Apple says it will bring more installs with less effort “at a predictable cost.” That’s how the company is pitching its new Search Ads Basic offering.
Apple rolled out Search Ads for the App Store in September 2016. Since that time, Apple has seen significant adoption by developers seeking to drive app downloads. Search Ads Basic is a simplified version of Search Ads that eliminates keywords and bidding.
Apple won’t appreciate this analogy, but it’s kind of like AdWords Express for the App Store. Search Ads Basic is designed for developers who don’t have the time, interest or expertise to manage search campaigns. Currently, it’s available for the US only.
However, Search Ads is available in selected non-US markets, so over time, we can probably expect it to go international. The current product now becomes “Search Ads Advanced.” Beyond the differences in bidding and keywords, the two have different dashboards, with simplified data available for Basic and more granular data available with Advanced.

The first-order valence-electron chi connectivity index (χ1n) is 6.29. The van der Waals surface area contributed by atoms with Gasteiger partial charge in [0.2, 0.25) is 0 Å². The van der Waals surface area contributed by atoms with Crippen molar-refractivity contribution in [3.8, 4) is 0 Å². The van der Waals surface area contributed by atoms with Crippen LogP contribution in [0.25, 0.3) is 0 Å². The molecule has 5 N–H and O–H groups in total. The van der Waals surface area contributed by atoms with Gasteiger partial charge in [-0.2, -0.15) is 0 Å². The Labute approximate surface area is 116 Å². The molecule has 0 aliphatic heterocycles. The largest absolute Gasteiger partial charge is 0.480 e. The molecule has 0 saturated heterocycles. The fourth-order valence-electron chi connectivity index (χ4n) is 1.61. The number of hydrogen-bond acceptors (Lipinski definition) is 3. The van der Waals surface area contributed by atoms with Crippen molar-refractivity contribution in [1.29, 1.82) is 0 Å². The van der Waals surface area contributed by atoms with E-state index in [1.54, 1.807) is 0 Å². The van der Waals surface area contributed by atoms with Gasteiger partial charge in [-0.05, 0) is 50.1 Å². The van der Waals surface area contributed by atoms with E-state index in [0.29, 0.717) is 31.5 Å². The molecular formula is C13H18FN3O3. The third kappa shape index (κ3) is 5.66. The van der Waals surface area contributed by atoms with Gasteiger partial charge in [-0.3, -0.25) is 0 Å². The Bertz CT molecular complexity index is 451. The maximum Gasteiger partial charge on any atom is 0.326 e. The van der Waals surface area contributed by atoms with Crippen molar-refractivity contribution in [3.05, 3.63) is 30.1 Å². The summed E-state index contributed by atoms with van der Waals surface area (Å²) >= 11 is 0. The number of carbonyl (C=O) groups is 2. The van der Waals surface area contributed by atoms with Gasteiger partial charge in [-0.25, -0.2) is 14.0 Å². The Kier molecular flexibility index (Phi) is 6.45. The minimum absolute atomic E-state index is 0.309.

To get started with Basic, you specify a monthly budget and a cost-per-install (CPI) maximum. As with Search Ads Advanced, Apple generates the creative.
Using its data and analytics, Apple will recommend a CPI amount, but developers can set their own. Regardless, the company will seek to optimize campaigns to bring the actual cost in under the daily CPI. Apple is offering a $100 credit for new campaigns.
Users pay only for taps (clicks). I was told that Apple is seeing a very high average conversion rate of 50 percent. However, some campaigns perform even better.
The move toward greater simplification is also happening at Google. Earlier this year, the company decided to turn all app-install campaigns into Universal App Campaigns.
About The Author
Greg Sterling Greg Sterling is a Contributing Editor at Search Engine Land. He writes a personal blog, Screenwerk, about connecting the dots between digital media and real-world consumer behavior. He is also VP of Strategy and Insights for the Local Search Association. Follow him on Twitter or find him at Google+.